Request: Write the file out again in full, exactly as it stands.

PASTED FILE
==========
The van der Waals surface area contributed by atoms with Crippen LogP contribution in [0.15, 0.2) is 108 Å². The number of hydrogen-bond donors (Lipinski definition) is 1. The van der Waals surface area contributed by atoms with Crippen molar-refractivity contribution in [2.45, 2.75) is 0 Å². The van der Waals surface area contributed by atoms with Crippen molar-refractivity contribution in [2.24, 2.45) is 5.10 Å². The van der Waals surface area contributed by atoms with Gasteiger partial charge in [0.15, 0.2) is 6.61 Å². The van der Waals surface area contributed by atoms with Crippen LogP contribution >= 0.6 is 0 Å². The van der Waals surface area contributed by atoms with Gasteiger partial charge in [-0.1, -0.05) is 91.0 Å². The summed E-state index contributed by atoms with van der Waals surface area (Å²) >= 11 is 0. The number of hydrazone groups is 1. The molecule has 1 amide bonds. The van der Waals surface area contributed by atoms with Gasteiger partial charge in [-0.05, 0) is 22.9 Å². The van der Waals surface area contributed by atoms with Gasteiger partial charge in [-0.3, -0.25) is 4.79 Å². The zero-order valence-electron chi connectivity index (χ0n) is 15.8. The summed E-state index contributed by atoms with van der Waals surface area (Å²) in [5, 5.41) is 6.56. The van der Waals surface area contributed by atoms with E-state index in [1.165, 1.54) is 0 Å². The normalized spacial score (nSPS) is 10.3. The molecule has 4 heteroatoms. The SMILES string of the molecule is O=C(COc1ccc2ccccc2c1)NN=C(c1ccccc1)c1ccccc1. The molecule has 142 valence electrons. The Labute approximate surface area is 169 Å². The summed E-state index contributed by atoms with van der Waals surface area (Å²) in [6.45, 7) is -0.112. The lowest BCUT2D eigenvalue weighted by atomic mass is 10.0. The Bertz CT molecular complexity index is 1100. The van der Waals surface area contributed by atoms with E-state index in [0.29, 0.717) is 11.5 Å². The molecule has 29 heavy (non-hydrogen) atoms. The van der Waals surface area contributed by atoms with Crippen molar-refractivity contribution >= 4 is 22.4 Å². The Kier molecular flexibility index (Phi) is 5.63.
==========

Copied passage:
The van der Waals surface area contributed by atoms with Crippen LogP contribution in [0.15, 0.2) is 108 Å². The number of hydrogen-bond donors (Lipinski definition) is 1. The van der Waals surface area contributed by atoms with Crippen molar-refractivity contribution in [2.45, 2.75) is 0 Å². The van der Waals surface area contributed by atoms with Crippen molar-refractivity contribution in [2.24, 2.45) is 5.10 Å². The van der Waals surface area contributed by atoms with Gasteiger partial charge in [0.15, 0.2) is 6.61 Å². The van der Waals surface area contributed by atoms with Crippen LogP contribution >= 0.6 is 0 Å². The van der Waals surface area contributed by atoms with Gasteiger partial charge in [-0.1, -0.05) is 91.0 Å². The summed E-state index contributed by atoms with van der Waals surface area (Å²) >= 11 is 0. The number of hydrazone groups is 1. The molecule has 1 amide bonds. The van der Waals surface area contributed by atoms with Gasteiger partial charge in [-0.05, 0) is 22.9 Å². The van der Waals surface area contributed by atoms with Gasteiger partial charge in [-0.3, -0.25) is 4.79 Å². The zero-order valence-electron chi connectivity index (χ0n) is 15.8. The summed E-state index contributed by atoms with van der Waals surface area (Å²) in [5, 5.41) is 6.56. The van der Waals surface area contributed by atoms with E-state index in [1.165, 1.54) is 0 Å². The normalized spacial score (nSPS) is 10.3. The molecule has 4 heteroatoms. The SMILES string of the molecule is O=C(COc1ccc2ccccc2c1)NN=C(c1ccccc1)c1ccccc1. The molecule has 142 valence electrons. The Labute approximate surface area is 169 Å². The summed E-state index contributed by atoms with van der Waals surface area (Å²) in [6.45, 7) is -0.112. The lowest BCUT2D eigenvalue weighted by atomic mass is 10.0. The Bertz CT molecular complexity index is 1100. The van der Waals surface area contributed by atoms with E-state index in [0.29, 0.717) is 11.5 Å². The molecule has 29 heavy (non-hydrogen) atoms. The van der Waals surface area contributed by atoms with Crippen molar-refractivity contribution >= 4 is 22.4 Å². The Kier molecular flexibility index (Phi) is 5.63.